Paid Sick Leave Updates: San Antonio and Nevada
The enforcement agency for the City of San Antonio released guidance to assist employers meet their obligations under the City’s paid leave ordinance. And, the Governor of Nevada recently signed a law that will require paid leave benefits beginning January 1, 2020. Following is a summary of these updates.
San Antonio, Texas
Beginning August 1, 2019, private sector employers in the City of San Antonio are required to provide paid sick leave to their employees. For employers with 5 or fewer employees, the applicability date of the law is delayed until August 1, 2021. See our prior Benefit Beat article, Paid Sick Leave Changes in Texas, for a summary of this law.
On June 29, 2019, the City’s Metropolitan Health District released a set of FAQs, to assist employers with their implementation of the Ordinance. Of particular note, the District indicates that penalties for violations of the Ordinance will not be assessed until April 1, 2020, with the exception of violations relating to retaliation. Between August 1, 2019 and April 1, 2020, the District intends to focus on education and technical assistance to help employers comply with the Ordinance.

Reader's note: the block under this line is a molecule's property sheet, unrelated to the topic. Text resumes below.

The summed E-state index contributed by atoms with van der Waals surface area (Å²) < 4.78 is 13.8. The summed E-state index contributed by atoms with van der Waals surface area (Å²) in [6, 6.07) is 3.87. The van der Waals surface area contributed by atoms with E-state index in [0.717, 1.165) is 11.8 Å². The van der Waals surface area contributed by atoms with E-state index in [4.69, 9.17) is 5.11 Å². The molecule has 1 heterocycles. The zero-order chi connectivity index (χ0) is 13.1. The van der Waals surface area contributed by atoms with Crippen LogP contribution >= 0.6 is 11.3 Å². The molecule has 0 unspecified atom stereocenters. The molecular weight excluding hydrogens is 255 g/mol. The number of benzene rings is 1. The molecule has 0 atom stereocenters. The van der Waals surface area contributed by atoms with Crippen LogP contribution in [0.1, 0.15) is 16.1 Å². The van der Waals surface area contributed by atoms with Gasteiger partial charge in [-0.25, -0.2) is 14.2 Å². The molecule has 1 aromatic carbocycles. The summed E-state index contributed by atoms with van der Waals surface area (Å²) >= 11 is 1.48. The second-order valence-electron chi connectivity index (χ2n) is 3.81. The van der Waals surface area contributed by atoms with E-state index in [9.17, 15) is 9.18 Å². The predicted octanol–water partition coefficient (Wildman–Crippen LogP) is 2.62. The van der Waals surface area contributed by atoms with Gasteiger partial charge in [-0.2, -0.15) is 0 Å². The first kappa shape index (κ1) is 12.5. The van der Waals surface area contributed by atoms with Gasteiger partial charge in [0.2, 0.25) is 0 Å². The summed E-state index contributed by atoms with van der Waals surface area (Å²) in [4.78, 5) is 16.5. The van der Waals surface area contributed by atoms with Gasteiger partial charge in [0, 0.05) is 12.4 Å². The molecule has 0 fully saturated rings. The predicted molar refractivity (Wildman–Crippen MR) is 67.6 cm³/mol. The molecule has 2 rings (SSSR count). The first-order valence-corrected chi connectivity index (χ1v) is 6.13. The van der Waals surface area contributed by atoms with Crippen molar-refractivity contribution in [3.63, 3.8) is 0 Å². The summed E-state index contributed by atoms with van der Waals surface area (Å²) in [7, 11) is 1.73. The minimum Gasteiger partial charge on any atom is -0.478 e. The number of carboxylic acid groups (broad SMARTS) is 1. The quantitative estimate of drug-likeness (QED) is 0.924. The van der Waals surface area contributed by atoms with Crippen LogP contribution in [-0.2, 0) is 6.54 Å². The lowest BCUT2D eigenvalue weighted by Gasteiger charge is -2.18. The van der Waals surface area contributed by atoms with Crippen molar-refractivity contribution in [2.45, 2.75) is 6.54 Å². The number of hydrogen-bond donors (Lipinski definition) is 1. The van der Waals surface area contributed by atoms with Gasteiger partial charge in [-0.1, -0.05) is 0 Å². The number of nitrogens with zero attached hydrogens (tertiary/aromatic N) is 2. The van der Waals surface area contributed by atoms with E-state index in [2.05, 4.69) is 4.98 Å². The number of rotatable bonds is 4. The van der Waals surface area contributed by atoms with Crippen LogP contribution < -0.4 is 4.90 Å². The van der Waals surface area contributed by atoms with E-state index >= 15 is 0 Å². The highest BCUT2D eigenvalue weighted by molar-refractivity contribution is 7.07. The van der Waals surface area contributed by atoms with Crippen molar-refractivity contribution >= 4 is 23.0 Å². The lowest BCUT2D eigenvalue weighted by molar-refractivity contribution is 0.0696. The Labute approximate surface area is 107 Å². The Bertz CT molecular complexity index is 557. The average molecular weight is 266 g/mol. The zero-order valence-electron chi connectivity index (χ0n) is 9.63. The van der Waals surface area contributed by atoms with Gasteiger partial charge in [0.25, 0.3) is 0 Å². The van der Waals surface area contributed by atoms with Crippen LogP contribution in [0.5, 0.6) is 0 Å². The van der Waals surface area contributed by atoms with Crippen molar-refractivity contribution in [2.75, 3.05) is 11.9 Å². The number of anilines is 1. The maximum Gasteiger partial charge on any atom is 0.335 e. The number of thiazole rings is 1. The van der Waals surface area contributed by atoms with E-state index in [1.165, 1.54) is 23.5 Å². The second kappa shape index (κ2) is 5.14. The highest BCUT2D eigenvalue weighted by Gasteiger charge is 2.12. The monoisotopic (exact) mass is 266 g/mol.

State of Nevada
Governor Steve Sisolak signed a law (SB 312) on June 12, 2019 that requires private sector employers with 50 or more employees in Nevada to provide up to 40 hours of paid leave per year to their employees. The law is scheduled to take effect on January 1, 2020. The state’s Labor Commission is charged with implementing the provisions of this law. Watch for future Benefit Beat articles for updates about this law as it becomes available.
The information contained in this article is provided as general guidance and may be affected by changes in law or regulation. This article is not intended to replace or substitute for accounting or other professional advice. Please consult a CBIZ professional. This information is provided as-is with no warranties of any kind. CBIZ shall not be liable for any damages whatsoever in connection with its use and assumes no obligation to inform the reader of any changes in laws or other factors that could affect the information contained herein.